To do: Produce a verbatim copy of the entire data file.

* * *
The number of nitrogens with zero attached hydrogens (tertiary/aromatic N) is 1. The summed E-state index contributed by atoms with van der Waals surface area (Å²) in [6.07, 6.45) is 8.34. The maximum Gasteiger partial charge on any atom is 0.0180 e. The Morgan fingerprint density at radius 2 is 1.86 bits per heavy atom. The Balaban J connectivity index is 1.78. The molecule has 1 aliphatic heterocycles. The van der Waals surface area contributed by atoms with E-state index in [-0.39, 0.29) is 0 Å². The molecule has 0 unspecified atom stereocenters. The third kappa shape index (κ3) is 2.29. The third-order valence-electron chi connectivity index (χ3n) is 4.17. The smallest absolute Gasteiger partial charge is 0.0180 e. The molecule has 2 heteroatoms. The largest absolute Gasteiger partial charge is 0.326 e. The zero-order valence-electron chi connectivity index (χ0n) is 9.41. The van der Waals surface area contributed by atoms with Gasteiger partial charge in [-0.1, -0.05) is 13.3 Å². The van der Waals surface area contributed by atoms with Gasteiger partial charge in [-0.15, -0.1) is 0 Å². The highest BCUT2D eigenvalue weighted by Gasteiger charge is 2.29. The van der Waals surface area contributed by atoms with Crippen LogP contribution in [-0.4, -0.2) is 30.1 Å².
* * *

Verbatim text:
The number of nitrogens with zero attached hydrogens (tertiary/aromatic N) is 1. The summed E-state index contributed by atoms with van der Waals surface area (Å²) in [6.07, 6.45) is 8.34. The maximum Gasteiger partial charge on any atom is 0.0180 e. The Morgan fingerprint density at radius 2 is 1.86 bits per heavy atom. The Balaban J connectivity index is 1.78. The molecule has 1 aliphatic heterocycles. The van der Waals surface area contributed by atoms with E-state index in [-0.39, 0.29) is 0 Å². The molecule has 0 unspecified atom stereocenters. The third kappa shape index (κ3) is 2.29. The third-order valence-electron chi connectivity index (χ3n) is 4.17. The smallest absolute Gasteiger partial charge is 0.0180 e. The molecule has 2 heteroatoms. The largest absolute Gasteiger partial charge is 0.326 e. The zero-order valence-electron chi connectivity index (χ0n) is 9.41. The van der Waals surface area contributed by atoms with Gasteiger partial charge in [-0.1, -0.05) is 13.3 Å². The van der Waals surface area contributed by atoms with Gasteiger partial charge in [-0.15, -0.1) is 0 Å². The highest BCUT2D eigenvalue weighted by Gasteiger charge is 2.29. The van der Waals surface area contributed by atoms with Crippen LogP contribution in [-0.4, -0.2) is 30.1 Å².